ALBUM: When I Was Younger
ARTIST: Colony House
Colony House, a name that seems to take on different meanings the longer you contemplate it, is the group formerly known as CALEB. They changed their name in 2010 to unite the band closer with its roots. Their second title, Colony House, was the name of the first apartment complex some of the band members called home. They wanted to keep up the reference to their small town Franklin, Tennessee geneses. But fittingly enough, Colony House implies a cluster of sorts within a larger encompassing frame. The constantly altering sound and style within their debut full-length album When I Was Younger places it as the frame and the music within it as a shifting center that makes up the cluster.
The triad rock, pop, indie, albeit religious band was founded by brothers Caleb and Will Chapman, and shortly thereafter joined by friend Scott Mills on the guitar. They hail from a famous Christian musician and “soul-activist” Steven Curtis Chapman, who cultivated a brief history in the mainstream between devoutly spiritual album releases. This influence shines light on the organizational approach Colony House took to their album to line the end with religious content.
The album opens and it sounds light, fun and the listener expects substance that is one dimensional. “Nothing silhouettes ‘til the lights come on”, renders an image that falls on the cheekier side of artistic. It seems their contribution may simply be a familiar pop song sentiment that observes a more creative platform. Colony House surprises the listener not with each individual track, but with their breadth of sound and genre across When I Was Younger. The first few songs on the album have distinctly different sounds. It’s as if they come from entirely random directions compositionally, and are tied together through a vague familiarity of sound. “When I Was Younger”, the title track song, introduces elements of mystic ethereal noises and dramatic 80’s pop. While cushioned by a track in between, it’s a far cry from the beachy essence at the beginning of the album.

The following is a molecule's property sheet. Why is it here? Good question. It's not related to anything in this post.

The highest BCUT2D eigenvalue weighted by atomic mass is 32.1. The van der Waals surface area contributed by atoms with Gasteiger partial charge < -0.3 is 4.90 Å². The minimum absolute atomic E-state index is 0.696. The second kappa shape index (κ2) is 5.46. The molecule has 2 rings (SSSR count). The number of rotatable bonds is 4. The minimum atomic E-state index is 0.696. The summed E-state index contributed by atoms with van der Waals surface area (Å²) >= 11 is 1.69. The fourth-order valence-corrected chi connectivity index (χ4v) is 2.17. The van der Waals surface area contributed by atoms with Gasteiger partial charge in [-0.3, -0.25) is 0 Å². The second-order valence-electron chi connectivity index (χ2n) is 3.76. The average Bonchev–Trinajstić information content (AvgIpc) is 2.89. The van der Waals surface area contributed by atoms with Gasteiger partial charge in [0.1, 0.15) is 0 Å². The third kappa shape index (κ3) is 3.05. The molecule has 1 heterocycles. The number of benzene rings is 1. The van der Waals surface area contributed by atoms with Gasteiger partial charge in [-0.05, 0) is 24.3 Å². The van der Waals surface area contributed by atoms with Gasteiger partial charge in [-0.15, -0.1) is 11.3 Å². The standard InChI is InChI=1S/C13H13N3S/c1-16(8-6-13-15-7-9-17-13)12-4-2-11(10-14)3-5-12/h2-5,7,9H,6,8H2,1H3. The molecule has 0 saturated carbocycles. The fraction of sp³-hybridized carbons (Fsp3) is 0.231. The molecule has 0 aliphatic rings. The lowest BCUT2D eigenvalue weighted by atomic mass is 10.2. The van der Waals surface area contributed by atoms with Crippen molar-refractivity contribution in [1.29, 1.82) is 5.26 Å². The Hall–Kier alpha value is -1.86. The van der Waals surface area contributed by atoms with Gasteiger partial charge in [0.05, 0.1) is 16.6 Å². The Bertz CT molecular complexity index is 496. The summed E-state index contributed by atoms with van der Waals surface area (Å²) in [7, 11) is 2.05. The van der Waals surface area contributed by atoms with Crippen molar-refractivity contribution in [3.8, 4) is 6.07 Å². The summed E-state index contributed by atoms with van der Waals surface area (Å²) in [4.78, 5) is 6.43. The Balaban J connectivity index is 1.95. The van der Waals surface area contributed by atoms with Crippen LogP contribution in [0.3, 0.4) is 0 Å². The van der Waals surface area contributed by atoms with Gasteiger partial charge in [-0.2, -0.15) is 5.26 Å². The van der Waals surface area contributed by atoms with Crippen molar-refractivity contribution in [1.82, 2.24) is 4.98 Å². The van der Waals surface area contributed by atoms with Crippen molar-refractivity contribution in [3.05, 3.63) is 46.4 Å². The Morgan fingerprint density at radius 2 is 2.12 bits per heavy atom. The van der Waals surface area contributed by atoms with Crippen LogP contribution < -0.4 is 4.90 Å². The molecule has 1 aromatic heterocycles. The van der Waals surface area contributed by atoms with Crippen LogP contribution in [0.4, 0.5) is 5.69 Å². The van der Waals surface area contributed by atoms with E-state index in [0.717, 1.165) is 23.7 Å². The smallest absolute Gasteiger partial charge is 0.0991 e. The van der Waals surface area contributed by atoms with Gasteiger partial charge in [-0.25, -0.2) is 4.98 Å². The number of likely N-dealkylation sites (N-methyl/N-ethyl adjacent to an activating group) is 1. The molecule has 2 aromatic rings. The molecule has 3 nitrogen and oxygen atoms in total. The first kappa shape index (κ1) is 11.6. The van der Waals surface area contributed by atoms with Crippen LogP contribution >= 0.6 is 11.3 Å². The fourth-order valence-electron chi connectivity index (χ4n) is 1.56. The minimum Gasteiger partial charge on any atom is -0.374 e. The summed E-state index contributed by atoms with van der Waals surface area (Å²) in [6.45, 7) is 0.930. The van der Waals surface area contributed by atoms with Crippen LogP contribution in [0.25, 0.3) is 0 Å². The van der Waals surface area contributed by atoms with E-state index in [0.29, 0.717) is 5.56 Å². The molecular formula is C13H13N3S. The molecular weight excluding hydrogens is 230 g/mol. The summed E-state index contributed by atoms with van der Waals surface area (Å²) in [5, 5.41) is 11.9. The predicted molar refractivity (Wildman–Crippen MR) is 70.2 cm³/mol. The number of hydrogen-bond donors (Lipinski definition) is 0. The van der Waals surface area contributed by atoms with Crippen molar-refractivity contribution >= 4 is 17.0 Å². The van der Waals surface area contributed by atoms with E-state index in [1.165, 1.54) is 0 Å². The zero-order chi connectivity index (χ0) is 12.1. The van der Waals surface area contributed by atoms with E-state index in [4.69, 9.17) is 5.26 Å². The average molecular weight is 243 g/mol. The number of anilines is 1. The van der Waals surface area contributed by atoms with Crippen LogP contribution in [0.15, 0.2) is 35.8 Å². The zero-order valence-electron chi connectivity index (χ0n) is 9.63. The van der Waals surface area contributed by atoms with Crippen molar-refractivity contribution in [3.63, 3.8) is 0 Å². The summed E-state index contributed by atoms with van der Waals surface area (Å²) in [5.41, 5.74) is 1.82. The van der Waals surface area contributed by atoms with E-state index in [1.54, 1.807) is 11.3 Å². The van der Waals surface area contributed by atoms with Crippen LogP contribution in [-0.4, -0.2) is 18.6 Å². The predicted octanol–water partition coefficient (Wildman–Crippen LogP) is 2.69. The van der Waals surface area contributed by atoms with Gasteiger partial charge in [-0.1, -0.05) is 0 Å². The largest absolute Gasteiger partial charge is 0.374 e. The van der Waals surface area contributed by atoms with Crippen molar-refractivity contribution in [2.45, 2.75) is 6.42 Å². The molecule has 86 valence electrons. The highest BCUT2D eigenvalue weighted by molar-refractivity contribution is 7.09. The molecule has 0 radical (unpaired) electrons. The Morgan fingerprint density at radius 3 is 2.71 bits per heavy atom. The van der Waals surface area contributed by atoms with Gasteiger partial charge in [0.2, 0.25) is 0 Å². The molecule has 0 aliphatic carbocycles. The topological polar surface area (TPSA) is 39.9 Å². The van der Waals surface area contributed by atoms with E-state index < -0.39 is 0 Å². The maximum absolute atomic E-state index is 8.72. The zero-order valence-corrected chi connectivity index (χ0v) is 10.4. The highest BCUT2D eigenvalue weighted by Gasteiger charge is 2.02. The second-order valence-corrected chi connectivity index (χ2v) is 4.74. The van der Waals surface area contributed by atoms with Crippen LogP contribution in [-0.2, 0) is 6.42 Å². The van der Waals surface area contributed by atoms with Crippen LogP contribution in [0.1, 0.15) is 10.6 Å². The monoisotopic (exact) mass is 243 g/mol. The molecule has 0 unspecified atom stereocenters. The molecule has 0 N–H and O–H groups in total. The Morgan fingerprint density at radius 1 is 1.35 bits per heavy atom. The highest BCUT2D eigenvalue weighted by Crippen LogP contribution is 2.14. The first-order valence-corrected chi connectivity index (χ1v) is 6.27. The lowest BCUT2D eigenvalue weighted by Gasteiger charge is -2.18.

Colony House has a crafty hand when it comes to making catchy chorus lines. Simple rhymes and witty quips fly by in a majority of the tracks before the listener can fully register the entirety of what is been said. Their repetition of the line “leaving and escaping aren’t the same, on one track, for example, places a heavier emphasis on the phrase, and it begins to take on a variance of meanings. It lacks the rhyme, but doubles up on impressive quality in songwriting. When I Was Younger expresses elements in both musicality and lyrics that have reflections of Maroon 5, Portugal, The Man, Artic Monkeys, and The Black Keys moment to moment.
Thematically, their songwriting begins as straightforward and uncomplicated. The messages are of love and encouragement. Half way through, the mood changes dramatically. “Today is not my day”, begins the solemn intermediary between the first and second halves. Though backed by a cheery snapping and tapping, the message has clearly become clouded. Caleb Chapman cites where his discrepancy in sound may come from, “As the primary songwriter, I […] am inspired by men like Jonny Cash and Tom Waits. Two of my biggest influences in song crafting would be my father, Steven Curtis Chapman, and Jon Foreman from Switchfoot.” These artists listed are all exceptionally different, making for a strange amalgamation of flavors to reference.
The tail end of the album When I Was Younger becomes remarkably religious and spiritual with reference to blood stained hands, being saved, and Jesus himself. The change of topic seems to indicate an awakening to Christian ideologies later in life, or a hesitancy to express such doctrines to the listener earlier on. The choice has its pros and cons, but the listener leaves at rick for feeling slighted or mislead. Sliding heavy opinions of sensitive topics like religion onto a listener who thought they were getting simplistic indie rock album is a dangerous move.
“Leaving and escaping aren’t the same.”